This post is about our last day and night in Pemuteran – a village in the North West of Bali.
I woke up to knowing this is our last day in the North, the second place in Bali I fell utterly in love with. I remember hating the thought of leaving Ubud as much as I hated the thought of having to leave Pemuteran.
Leaving all this: taking a shower under the stars, sitting on the porch while looking at coconut palm trees and Frangipani flowers, eating breakfast that Kadek prepared for us every morning, watching the incredible beauty of sea-life, being among the kindest people I’ve ever met.
So, this morning is no different. Kadek cooks us some eggs and toast for breakfast, makes us Balinese coffee and a fresh pineapple juice. He’s set the bar so high I am wondering whether I’ll ever again enjoy my breakfast.
We spend the day on the beach. We just lie around, swim, drink fresh coconut water, you know… tough life. Just like the day before, I went collecting the trash the sea washed up on the beach. I was picking one piece of litter after another and bringing it to my little pile close to where we were sitting.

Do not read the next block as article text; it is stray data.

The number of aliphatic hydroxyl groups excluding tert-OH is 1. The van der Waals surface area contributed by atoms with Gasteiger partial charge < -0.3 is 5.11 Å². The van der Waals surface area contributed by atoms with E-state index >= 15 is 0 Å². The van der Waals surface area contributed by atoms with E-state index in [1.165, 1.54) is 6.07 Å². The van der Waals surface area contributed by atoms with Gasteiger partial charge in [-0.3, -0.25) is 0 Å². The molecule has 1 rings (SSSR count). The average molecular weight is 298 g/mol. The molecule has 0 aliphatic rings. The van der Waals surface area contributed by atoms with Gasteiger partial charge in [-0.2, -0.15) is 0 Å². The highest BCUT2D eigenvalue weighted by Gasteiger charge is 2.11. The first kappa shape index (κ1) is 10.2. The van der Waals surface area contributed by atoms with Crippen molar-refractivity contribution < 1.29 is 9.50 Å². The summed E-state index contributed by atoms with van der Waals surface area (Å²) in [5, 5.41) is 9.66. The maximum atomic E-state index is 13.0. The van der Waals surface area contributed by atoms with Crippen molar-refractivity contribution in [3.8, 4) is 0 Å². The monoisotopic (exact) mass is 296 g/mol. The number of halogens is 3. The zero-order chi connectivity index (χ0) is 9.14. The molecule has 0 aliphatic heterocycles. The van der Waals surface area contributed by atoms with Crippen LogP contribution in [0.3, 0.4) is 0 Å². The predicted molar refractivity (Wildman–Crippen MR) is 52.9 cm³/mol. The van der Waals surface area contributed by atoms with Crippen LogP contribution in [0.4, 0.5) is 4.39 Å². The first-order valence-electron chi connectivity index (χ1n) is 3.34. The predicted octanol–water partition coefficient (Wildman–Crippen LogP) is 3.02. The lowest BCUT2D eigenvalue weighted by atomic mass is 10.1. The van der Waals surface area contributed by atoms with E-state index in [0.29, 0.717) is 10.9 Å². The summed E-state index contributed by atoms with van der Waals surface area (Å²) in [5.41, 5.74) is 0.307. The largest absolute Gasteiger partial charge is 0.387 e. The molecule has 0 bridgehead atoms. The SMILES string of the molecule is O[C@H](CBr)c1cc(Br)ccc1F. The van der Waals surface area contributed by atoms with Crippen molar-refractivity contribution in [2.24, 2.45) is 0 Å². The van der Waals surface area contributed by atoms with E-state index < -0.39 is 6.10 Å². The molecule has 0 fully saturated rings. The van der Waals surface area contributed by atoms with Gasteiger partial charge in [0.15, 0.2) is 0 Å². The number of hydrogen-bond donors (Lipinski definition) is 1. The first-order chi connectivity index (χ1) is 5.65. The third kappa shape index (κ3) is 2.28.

I was just thinking how awesome it would be if I had a plastic bag so I don’t have to do it one by one. Then – magic happened. The sea just washed a plastic bag up the beach. Thank you sea.
You know what they say: If life gives you lemons, make a lemonade. I created my own saying: If you want to collect trash from the sea, the sea will provide you with a plastic bag.
I felt it all falling into place: For almost every piece of plastic I picked up from the sand, there was a reward – a beautiful sea shell or stone I wouldn’t notice otherwise. Thank you beach.
The beach and the sea of Pemuteran recharged me with so much energy it still keeps me high-spirited up until now – more than two weeks after.
Later that afternoon, Kadek leads us up to the main Hindu temple on a nearby hill. Wulan, a little 10-year-old daughter of our host Juli comes along with us, too.
Every once in a while, a little temple crosses our path. Kadek kneels before it, burns a scented stick, puts little presents inside a little box – offerings to gods – and recites a short prayer. Seeing him fills me with peace.
We’re absolutely exhausted, the path is quite steep and the air is hot and humid. We’re almost out of breath. Every temple Kadek stops at is like a redemption for us – we have an excuse to rest for a bit, drink water and look at the view over Pemuteran bay. With our tongues sticking out like dogs, of course.
When we get to the temple, Kadek takes out three sets of sarongs – traditional clothes that people wear to temples – and ties it around our waists for us. In the meantime, he talks about the temple we’re about to go to. It’s a sacred place for them, it’s called a “chair rock” in Indonesian because it’s built on a chair-shaped rock.